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The worldwide prevalence of obstructive lung disease (OLD) is increasing, especially among people >65 years old, and nearly three in four adults with OLD have two or more comorbid conditions. This study describes the impact of such comorbidities on the healthcare service usage and related costs in a country with universal health coverage, basing on a large cohort of elderly patients with OLD and employing real-world data.
We carried out a retrospective cohort study on a large population of elderly (age >64 years) patients with OLD served by a Local Health Unit in northern Italy. Their comorbidities were assessed using the clinical diagnoses assigned by the Adjusted Clinical Group (ACG) system to individual patients by combining different information flows. Correlations between number of comorbidities and total annual healthcare service usage and costs were examined with Spearman’s test. Regression models were applied to analyze the associations between the above-mentioned variables, adjusting for age and sex.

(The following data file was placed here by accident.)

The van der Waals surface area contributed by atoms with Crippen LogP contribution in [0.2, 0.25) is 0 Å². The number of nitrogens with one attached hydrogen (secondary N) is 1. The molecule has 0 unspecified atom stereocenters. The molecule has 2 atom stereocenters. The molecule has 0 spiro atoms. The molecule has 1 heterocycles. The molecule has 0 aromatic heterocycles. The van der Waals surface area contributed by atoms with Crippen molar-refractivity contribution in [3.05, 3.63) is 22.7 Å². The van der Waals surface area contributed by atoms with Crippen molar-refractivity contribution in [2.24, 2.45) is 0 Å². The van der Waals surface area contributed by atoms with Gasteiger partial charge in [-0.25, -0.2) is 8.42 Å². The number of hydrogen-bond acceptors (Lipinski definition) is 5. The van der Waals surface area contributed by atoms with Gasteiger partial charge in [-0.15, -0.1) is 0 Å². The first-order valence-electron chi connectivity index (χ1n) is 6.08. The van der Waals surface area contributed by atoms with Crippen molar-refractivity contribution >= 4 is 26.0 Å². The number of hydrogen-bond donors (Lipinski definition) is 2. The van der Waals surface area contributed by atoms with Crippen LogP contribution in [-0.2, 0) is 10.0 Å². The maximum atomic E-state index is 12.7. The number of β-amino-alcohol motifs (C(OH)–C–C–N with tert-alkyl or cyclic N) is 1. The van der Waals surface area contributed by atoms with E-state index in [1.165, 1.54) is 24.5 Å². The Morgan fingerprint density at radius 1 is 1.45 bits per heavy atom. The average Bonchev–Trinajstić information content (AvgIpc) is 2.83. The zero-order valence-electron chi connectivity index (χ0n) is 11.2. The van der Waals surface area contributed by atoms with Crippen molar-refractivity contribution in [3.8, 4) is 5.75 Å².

All types of healthcare service usage (access to emergency care; number of outpatient visits; number of hospital admissions) and pharmacy costs increased significantly with the number of comorbidities. Average total annual costs increased steadily with the number of comorbidities, ranging from € 1158.84 with no comorbidities up to € 9666.60 with 6 comorbidities or more. Poisson regression analyses showed an independent association between the number of comorbidities and the use of every type of healthcare service.
These results based on real-world data provide evidence that the burden of care for OLD patients related to their comorbidities is independent of and in addition to the burden related to OLD alone and is strongly dependent on the number of comorbidities, suggesting a holistic approach to multimorbid patients with OLD is the most sound public health strategy.
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